A picture is worth a thousand lives – or more


With an aging population and increased incidence of different types of cancer, early detection and treatment of this silent killer is critical. And while managing and presenting vast amounts of information is a challenge in any industry, in healthcare, it can make the difference between life and death – literally.

Diagnostic Imaging (DI) specifically, plays a crucial role in both the diagnosis and treatment planning areas of patient care – without it, diagnosis is near impossible and treatment becomes a matter of guesswork. As a result, over the past decade, Canadian hospitals have been implementing Information Technologies (IT) such as Picture Archiving and Communications Systems (PACS) as a means to help manage the increasing volume and complexity of imaging exams. Replacing hard-copy based medical images, PACS offers a more effective and more efficient way of storing, managing, sharing and viewing patient images, and is a foundation to eHealth.

However, with new, faster and more complex modalities and imaging protocols, as well as a growing physician shortage, caregivers need a powerful yet simple tool to logically present required information, efficiently. Unlike in the film-based imaging world, PACS provides immediate and secure computer-based access to all imaging exams. For patient image comparison purposes, advanced visualization tools such as 3D imaging, image registration and fusion are also available.

For cancer treatment specifically, the ability for all required caregivers to view any relevant imaging exams and access clinical tools to help visualize specific anatomy, can dictate treatment success. For example, the ability to easily access multiple prior exams for the same patient simultaneously can help determine the location of a tumour, or changes in size or shape, and can assist in the development and tracking of individual treatment plans.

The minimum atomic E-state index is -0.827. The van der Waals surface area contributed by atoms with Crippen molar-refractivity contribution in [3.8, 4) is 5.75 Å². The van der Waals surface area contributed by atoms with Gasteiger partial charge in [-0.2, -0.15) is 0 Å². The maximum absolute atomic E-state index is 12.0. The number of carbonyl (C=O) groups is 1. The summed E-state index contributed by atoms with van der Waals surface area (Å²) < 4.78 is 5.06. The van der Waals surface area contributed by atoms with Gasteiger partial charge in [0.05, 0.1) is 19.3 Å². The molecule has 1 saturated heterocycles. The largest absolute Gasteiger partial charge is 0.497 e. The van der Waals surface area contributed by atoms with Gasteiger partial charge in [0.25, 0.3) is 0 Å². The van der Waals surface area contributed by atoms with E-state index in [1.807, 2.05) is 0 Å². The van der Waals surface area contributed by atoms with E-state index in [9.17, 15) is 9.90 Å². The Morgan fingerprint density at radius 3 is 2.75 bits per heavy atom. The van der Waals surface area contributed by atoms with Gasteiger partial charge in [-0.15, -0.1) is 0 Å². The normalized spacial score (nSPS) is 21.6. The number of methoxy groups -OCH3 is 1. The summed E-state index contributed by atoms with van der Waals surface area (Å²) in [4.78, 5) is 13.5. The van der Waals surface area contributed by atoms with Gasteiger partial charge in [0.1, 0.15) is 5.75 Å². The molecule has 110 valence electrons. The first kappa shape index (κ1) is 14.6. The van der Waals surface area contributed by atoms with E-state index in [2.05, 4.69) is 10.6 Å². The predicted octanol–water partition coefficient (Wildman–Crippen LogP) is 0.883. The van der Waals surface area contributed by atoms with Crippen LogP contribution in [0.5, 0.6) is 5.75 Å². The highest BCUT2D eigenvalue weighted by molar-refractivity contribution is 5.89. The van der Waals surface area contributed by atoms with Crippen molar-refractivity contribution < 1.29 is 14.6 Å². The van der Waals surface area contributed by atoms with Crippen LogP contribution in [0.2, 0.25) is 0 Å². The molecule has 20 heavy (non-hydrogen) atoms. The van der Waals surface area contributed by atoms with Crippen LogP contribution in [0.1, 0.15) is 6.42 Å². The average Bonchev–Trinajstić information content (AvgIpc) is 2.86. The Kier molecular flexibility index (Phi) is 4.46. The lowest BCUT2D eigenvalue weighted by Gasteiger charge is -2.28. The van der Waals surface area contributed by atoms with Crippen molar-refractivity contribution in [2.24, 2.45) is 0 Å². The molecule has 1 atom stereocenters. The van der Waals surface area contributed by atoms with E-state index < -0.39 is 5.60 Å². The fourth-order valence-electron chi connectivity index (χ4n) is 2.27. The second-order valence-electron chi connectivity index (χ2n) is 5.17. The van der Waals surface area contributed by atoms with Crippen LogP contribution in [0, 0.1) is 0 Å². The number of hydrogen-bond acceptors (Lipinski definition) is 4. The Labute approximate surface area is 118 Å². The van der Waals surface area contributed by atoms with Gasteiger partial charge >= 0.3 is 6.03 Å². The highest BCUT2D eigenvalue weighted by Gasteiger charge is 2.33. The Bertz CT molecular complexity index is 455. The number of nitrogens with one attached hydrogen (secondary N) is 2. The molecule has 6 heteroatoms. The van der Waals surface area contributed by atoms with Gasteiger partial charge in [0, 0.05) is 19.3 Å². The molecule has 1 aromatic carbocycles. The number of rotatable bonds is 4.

The Carlo Fidani Peel Regional Cancer Centre at The Credit Valley Hospital in Mississauga, Ontario has used PACS solutions for the last eight years. Recently moving the entire hospital from a film-based to a 100 per cent digital environment, Dr. Stephen Florence, Radiologist at The Credit Valley Hospital, says the PACS solution has facilitated the growing volume of patients more efficiently than they could before.

“The PACS solution allows our oncologists to view patient images instantaneously and process reports in real-time. A decade ago, the report turnaround time could take up to a week, whereas today, patients can be booked for follow-up appointments on the same day. Not only are we able to read a larger number of cases, but we’re doing it in the same amount of time – which creates a dramatic improvement on the level of patient care we deliver,” said Dr. Florence.

As diseases like cancer become more sophisticated, healthcare technologies are also constantly evolving. Newer technologies such as Virtual Colonoscopy that are enabled by faster modalities such as Computed Tomography (CT), offer promise in the area of easier, faster and more comfortable screening for colon polyps and tumours. Additionally, Virtual Colonoscopy provides caregivers with a cost and clinically effective alternative to the traditionally uncomfortable optical colonoscopy.

Early detection of cancer is key to the success of helping patients beat the disease, but using diagnostic imaging to identify the problem is only one piece of puzzle. The next step is to connect the pieces together so that a patient’s care isn’t limited by location. The true value of PACS and eHealth results from system integration which provides greater visibility into a patient’s entire medical history, including previous diagnostic exams, medications and history of illness or disease. This ensures that doctors will always have a complete and accurate view of each patient and will be supported by the technologies that allow them to deliver the best care in the most efficient manner.

Although, there are still challenges to overcome, great strides have been made over the past few years. The rapid implementation of PACS in hospitals and clinics across Canada is helping to improve early detection rates and most importantly, treatment success.